Niger: Government Support for Abolition Encounters Resistance
The Death Penalty Worldwide updated its research for Niger this week. According to the U.N.’s definition, under which a state is deemed “abolitionist de facto” if it has not carried out any executions in at least 10 years, Niger has been an abolitionist de facto state for over a quarter of a century, and death sentences are rarely pronounced by courts. Nevertheless, a recent government attempt to abolish capital punishment was defeated, highlighting the complex dynamic between abolitionist and retentionist forces at the national level.
Since 1976, when the last executions were carried out in Niger, the death penalty has been primarily used to deal with political offenses. The last persons to be executed in the country were convicted of participating in an attempted coup. Of the 20 or so persons sentenced to death since then, 16 were either affiliated with the Tuareg in the civil conflict in North Niger, or had attempted a coup d’état. The last known death sentence was pronounced in 2008 against a former minister and Tuareg leader, Rhissa Ag Boula, for an alleged political killing. In 2010, Boula was acquitted and released, following the 2009 peace deal between the government and the Tuareg.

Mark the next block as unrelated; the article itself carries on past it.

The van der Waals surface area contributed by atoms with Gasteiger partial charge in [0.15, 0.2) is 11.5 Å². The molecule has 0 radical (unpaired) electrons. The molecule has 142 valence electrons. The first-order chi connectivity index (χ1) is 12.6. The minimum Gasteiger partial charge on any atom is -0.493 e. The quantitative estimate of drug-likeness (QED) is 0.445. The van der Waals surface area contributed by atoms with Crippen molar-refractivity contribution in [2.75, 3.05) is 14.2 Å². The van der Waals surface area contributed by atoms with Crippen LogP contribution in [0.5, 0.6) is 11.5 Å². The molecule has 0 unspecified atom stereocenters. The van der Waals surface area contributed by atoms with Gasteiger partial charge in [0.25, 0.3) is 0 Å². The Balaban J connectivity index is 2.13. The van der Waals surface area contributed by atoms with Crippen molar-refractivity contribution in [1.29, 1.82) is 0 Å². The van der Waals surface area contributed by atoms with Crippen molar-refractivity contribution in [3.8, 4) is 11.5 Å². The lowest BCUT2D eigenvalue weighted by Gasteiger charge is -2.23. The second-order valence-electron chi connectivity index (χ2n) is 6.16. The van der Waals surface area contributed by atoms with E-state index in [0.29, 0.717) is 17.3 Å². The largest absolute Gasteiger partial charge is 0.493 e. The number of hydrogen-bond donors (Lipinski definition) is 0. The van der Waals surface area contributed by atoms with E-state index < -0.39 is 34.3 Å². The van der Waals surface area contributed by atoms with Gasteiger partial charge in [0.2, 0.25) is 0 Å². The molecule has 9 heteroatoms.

Although it has been 36 years since Niger last carried out an execution, there is strong resistance to abolition in some parts of Niger society. The current government saw the major constitutional reforms of the past year as an opportunity to abolish capital punishment, and in December 2010, the Conseil Consultatif National, or transitional parliament, was convened in an extraordinary session to discuss an abolition bill. The bill was ultimately defeated by 40 to 23. Opposition was divided between those who claimed no decision should be taken before an in-depth national debate had taken place, and those who suspected the abolition bill to be the result of lobbying by foreign forces such as international organizations.
Nevertheless, at its human rights review before the U.N. Human Rights Council in February 2011, Niger declared that it was continuing to “[develop] strategies for approval” of abolition. The government plans to raise public awareness of death penalty issues among religious leaders, traditional chiefs, NGOs, political parties and state institutions to ensure public support before re-submitting an abolition bill to a vote.
The recent abolition attempt and Niger’s long execution hiatus are difficult to reconcile with the country’s position with regard to an official moratorium on executions. From the late 80s to the early 90s, then President Saïbou instituted an official moratorium by announcing that all death sentences confirmed on appeal would be commuted to life imprisonment. Today, however, the Niger government will not commit to an official moratorium, declaring to the Human Rights Council only that there is a de facto moratorium in place. Moreover, at the U.N. General Assembly vote on the institution of a global moratorium on executions, Niger aligned itself in 2008 and 2010 with prominent pro-death penalty states and signed the Note Verbale of dissociation from the moratorium proposal. Niger also abstained from voting on the moratorium itself.
Our updated research on the death penalty in Niger is available here.
-- Delphine Lourtau